As you may have seen, I posted a podcast yesterday. I think I am finding starting up a podcast to be similar in its rhetorical challenges to starting this blog many a year ago. Back then I was asking myself some basic rhetorical questions about audience, genre, and purpose. These are all one question in a sense, or at least different parameters of the same assemblage. Podcasts, like blogs, aren’t really genres or maybe they are genres that contain many genres like books or essays. I’m not sure what the right term is for them, maybe platforms or media types. Whatever. The point is that podcasts do set up certain kinds of capacities some of which are related to the particular composing technologies in use (e.g. what kinds of audio recording, production, and editing technologies does one have available) and proficiency with those technologies, as well as the technologies of delivery/circulation. Then there are some general cultural-discursive practices and values that podcasts largely share. Listeners tend to use of limited range of technologies for consuming podcasts. Often the mobile capacities of those technologies (e.g. smartphones) are in play as people listen while driving, jogging, walking the dog, etc. These practices put some general limits on the length of a podcast. There’s probably also some argument to be made about the general attentional habits/capacities of people as well. There’s a reason most tv shows, podcasts, and so on tend to be no longer than an hour.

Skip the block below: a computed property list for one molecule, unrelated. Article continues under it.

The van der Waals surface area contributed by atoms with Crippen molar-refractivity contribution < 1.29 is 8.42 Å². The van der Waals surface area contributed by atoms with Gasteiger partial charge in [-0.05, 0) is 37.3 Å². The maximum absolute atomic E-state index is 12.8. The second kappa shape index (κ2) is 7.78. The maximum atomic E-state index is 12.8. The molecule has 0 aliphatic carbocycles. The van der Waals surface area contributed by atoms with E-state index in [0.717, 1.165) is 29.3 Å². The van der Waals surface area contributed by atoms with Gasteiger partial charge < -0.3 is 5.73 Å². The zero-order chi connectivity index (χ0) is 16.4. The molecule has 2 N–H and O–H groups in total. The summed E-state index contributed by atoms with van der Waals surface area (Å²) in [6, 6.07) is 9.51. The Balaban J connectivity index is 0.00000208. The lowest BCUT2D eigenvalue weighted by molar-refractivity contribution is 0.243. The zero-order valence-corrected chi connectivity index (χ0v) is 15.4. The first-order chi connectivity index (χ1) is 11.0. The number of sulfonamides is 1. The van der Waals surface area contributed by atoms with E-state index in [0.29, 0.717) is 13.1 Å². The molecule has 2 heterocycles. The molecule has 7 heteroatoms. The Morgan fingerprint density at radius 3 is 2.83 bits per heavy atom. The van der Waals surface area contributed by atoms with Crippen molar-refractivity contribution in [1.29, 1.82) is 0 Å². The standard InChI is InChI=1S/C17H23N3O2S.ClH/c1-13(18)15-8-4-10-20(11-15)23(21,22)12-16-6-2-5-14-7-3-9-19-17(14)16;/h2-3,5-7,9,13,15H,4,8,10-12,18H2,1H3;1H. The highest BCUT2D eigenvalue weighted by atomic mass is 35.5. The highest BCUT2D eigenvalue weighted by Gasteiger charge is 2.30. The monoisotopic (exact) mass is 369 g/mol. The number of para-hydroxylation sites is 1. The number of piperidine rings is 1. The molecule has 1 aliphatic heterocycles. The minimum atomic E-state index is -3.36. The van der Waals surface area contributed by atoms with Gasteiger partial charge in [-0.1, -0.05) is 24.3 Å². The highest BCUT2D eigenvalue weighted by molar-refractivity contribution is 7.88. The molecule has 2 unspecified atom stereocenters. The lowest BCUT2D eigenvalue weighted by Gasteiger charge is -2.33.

Still, even within that loosely described field, there’s a near infinite number of possibilities. That might sound great, but it’s really vertiginous. Those possibilities are quickly and starkly reduced and organized through remediation–where podcasts connect back to the formats of tv and radio talkshows, documentaries, journalism, and in some cases to fiction and radio drama. Is a podcast a solo voice? Is it a dialogue or roundtable? Is it an interview? Are there field recordings? Diegetic ambient sounds? Non-diegetic sounds (e.g., music)?
With all that in mind as ways to speak in general terms about podcasting, one still has to decide on topic, audience, and the particular format from all the choices above. The typical (and I think quite sound) advice is to do something that interests you and that you are able to replicate. I think this starts with topic. There are things I’m interested in as a hobbyist–soccer, science fiction, fitness, etc.–and then there are my professional interests, which you know. With the latter, I could speak in a very academic way about my research or in a more pedagogical way, as I would to students. That would be similar to my blog.
However, I’m thinking about addressing the topics of digital rhetoric in a more journalistic/public discursive way. That too is a familiar podcasting genre and one can already see other academics doing that kind of thing. I’m starting with the solo podcast approach this summer because that reduces one layer of logistical complexity at the start, but I don’t think that’s desirable in the long term… if it turns out there is a long term.
Much like with the blogging though, a big part of my interest in podcasting is to gain insight into a subject of scholarly interest to me–digital composing–from the inside of actually doing it. As I’ve been saying for a very long time (and I’m hardly alone on this one either), rhetoricians–and the humanities in general–need to evolve in their scholarly genres. We are so deeply fixed in the gravity well of text/print that we near unquestionably believe that rigorous academic thought must take the form of text or at least that media that cannot replicate the “rigor” we associate with writing and reading texts are inherently lesser. In fact, for the most part, I don’t even think we recognize that as a belief we hold but rather something more like a matter of fact. It’s like we’ve forgotten that publishing monographs is a relatively recent phenomenon in academic work (c. mid-20th century) and one tied to a particular set of economic and technological conditions that are now long passed.